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Ubrelvy...What is it and has anyone tried it?


Jost
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What are all these new drugs and do they work with cluster headaches, migraines or both? It seems as if the triptans were the wonder drugs for years and suddenly there are all these other options. Now there's Ubrevly and like Emgality and Ajovy there are no clear answers for the average person. Are they all chemically related like the triptans? Has anyone unraveled the enigma?

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As I understand it, Ubrelvy is being marketed as a migraine abortive.  I might have missed it, but I haven't seen anything about Ubrelvy for CH.  It seems to slow-acting to me (it's a pill).  The others are preventives.  They all address calcitonin gene-related peptides (CGRP), but in different ways.  As I understand it, for example, the abortives are going to be small-molecule concoctions, whereas the preventives are large molecules.  Also, they are administered in different ways.  Most are injected, but Ubrelvy is a tablet.  This article covers the bases: https://www.practicalpainmanagement.com/pain/headache/new-frontier-migraine-management-inside-cgrp-inhibitors-migraine-prevention  A competitor to Ubrelvy is supposed to be introduced this year.  

Emgality results of people reporting here seem to be mixed, but I wouldn't take that to mean anything broader.  

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If used properly with hyperventilation, oxygen inhalation therapy is nearly as fast as subcutaneous triptan injections.  It has no adverse side effects and again using the procedure of hyperventilating with room air at forced vital capacity tidal volumes for 30 seconds followed immediately by inhaling a lungful of 100% oxygen and holding it for 30 seconds then repeating this sequence until the CH pain is completely gone usually takes an average of seven cycles - 7 minutes consuming less than 30 liters of oxygen , ~5 cents worth of oxygen gas/abort.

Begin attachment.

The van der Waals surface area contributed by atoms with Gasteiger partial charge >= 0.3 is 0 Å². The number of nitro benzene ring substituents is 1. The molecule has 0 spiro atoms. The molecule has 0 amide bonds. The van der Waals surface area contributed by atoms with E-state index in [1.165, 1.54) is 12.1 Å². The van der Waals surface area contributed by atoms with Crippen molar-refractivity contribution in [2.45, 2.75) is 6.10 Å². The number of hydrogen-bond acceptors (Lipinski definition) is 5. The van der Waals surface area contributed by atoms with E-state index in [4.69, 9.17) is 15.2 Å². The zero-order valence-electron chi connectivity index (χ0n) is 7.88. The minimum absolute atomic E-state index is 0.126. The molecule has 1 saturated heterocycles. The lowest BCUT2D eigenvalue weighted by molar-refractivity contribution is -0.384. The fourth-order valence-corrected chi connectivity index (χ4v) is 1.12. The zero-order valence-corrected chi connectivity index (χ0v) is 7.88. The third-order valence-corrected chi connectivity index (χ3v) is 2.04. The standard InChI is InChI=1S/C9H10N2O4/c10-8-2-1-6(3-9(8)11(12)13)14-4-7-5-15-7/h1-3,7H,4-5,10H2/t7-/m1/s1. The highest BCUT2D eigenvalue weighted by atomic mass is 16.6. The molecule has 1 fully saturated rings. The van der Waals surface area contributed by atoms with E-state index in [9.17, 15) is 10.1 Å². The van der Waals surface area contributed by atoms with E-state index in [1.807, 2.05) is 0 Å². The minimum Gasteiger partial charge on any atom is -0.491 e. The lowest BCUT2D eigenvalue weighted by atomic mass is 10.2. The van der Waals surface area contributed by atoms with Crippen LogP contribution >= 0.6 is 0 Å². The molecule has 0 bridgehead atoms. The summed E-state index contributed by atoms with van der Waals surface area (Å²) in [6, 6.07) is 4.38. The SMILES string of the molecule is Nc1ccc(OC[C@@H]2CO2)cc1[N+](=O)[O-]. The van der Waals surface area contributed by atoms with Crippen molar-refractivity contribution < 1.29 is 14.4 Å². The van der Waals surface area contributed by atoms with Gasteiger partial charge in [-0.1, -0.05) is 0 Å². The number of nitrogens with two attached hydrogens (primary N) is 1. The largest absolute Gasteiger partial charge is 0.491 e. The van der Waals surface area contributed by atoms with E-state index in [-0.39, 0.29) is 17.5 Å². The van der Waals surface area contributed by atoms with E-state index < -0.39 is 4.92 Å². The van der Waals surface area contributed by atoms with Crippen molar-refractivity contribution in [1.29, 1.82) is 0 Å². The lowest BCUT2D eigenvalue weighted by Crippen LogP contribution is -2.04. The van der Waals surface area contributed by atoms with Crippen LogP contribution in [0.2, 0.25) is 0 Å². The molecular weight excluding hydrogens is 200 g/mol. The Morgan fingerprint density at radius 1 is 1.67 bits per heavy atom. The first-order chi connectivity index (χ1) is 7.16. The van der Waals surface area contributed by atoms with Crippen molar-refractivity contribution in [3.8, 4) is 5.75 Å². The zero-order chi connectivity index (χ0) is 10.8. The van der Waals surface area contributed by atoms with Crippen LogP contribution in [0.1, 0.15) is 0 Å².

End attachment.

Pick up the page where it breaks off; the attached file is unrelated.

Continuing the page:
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1 hour ago, Jost said:

How are people getting oxygen? The doctors around here are squeamish about prescribing it. Why is that?

If they just look in whatever resource they use for prescribing, they will see that oxygen is listed as the #1 abortive (along with injectable sumatriptan). So either they don't care enough to look, or if they do look, their squeamishness is probably the result of not having CH patients and therefore either (a) not knowing how to prescribe it, and/or (b) never having had a patient who used high-flow O2 and not having any idea about how it is used, what could go wrong, etc.  That is, either they don't really care or they are protecting their own ignorance at your expense.  Maybe there are other explanations, but I haven't been able to think of them.  I think the BS they sometimes pass on -- "I could prescribe it but why bother since your insurance won't cover it anyway?" -- is just part of that self-protection.

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